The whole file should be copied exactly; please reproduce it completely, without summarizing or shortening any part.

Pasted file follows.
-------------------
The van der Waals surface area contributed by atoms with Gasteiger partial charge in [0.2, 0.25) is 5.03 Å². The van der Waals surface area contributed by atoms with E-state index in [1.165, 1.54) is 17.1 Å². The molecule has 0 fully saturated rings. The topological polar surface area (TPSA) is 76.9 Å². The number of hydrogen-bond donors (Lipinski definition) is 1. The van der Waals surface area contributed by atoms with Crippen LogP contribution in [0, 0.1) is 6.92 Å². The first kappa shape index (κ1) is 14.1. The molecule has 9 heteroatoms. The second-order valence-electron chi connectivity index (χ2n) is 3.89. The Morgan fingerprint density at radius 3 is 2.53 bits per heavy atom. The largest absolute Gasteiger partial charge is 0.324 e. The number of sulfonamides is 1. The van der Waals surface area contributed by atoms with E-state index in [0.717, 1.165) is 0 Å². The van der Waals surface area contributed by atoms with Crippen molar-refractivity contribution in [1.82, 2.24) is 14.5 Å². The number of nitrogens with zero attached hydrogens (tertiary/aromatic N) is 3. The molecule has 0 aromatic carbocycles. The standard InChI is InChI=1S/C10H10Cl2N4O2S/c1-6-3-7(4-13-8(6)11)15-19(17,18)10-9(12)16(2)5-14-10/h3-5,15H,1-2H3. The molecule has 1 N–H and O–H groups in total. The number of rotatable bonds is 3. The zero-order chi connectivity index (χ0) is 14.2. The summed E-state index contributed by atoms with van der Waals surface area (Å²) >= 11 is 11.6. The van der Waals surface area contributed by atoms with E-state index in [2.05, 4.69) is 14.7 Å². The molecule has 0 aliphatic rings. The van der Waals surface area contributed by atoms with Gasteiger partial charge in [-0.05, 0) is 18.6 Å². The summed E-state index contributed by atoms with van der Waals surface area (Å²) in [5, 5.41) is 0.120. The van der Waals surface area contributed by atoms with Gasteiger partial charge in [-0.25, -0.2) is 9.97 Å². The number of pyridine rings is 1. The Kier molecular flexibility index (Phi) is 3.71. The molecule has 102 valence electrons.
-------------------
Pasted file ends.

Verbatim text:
The van der Waals surface area contributed by atoms with Gasteiger partial charge in [0.2, 0.25) is 5.03 Å². The van der Waals surface area contributed by atoms with E-state index in [1.165, 1.54) is 17.1 Å². The molecule has 0 fully saturated rings. The topological polar surface area (TPSA) is 76.9 Å². The number of hydrogen-bond donors (Lipinski definition) is 1. The van der Waals surface area contributed by atoms with Crippen LogP contribution in [0, 0.1) is 6.92 Å². The first kappa shape index (κ1) is 14.1. The molecule has 9 heteroatoms. The second-order valence-electron chi connectivity index (χ2n) is 3.89. The Morgan fingerprint density at radius 3 is 2.53 bits per heavy atom. The largest absolute Gasteiger partial charge is 0.324 e. The number of sulfonamides is 1. The van der Waals surface area contributed by atoms with E-state index in [0.717, 1.165) is 0 Å². The van der Waals surface area contributed by atoms with Crippen molar-refractivity contribution in [1.82, 2.24) is 14.5 Å². The number of nitrogens with zero attached hydrogens (tertiary/aromatic N) is 3. The molecule has 0 aromatic carbocycles. The standard InChI is InChI=1S/C10H10Cl2N4O2S/c1-6-3-7(4-13-8(6)11)15-19(17,18)10-9(12)16(2)5-14-10/h3-5,15H,1-2H3. The molecule has 1 N–H and O–H groups in total. The number of rotatable bonds is 3. The zero-order chi connectivity index (χ0) is 14.2. The summed E-state index contributed by atoms with van der Waals surface area (Å²) >= 11 is 11.6. The van der Waals surface area contributed by atoms with E-state index in [2.05, 4.69) is 14.7 Å². The molecule has 0 aliphatic rings. The van der Waals surface area contributed by atoms with Gasteiger partial charge in [-0.05, 0) is 18.6 Å². The summed E-state index contributed by atoms with van der Waals surface area (Å²) in [5, 5.41) is 0.120. The van der Waals surface area contributed by atoms with Gasteiger partial charge in [-0.25, -0.2) is 9.97 Å². The number of pyridine rings is 1. The Kier molecular flexibility index (Phi) is 3.71. The molecule has 102 valence electrons.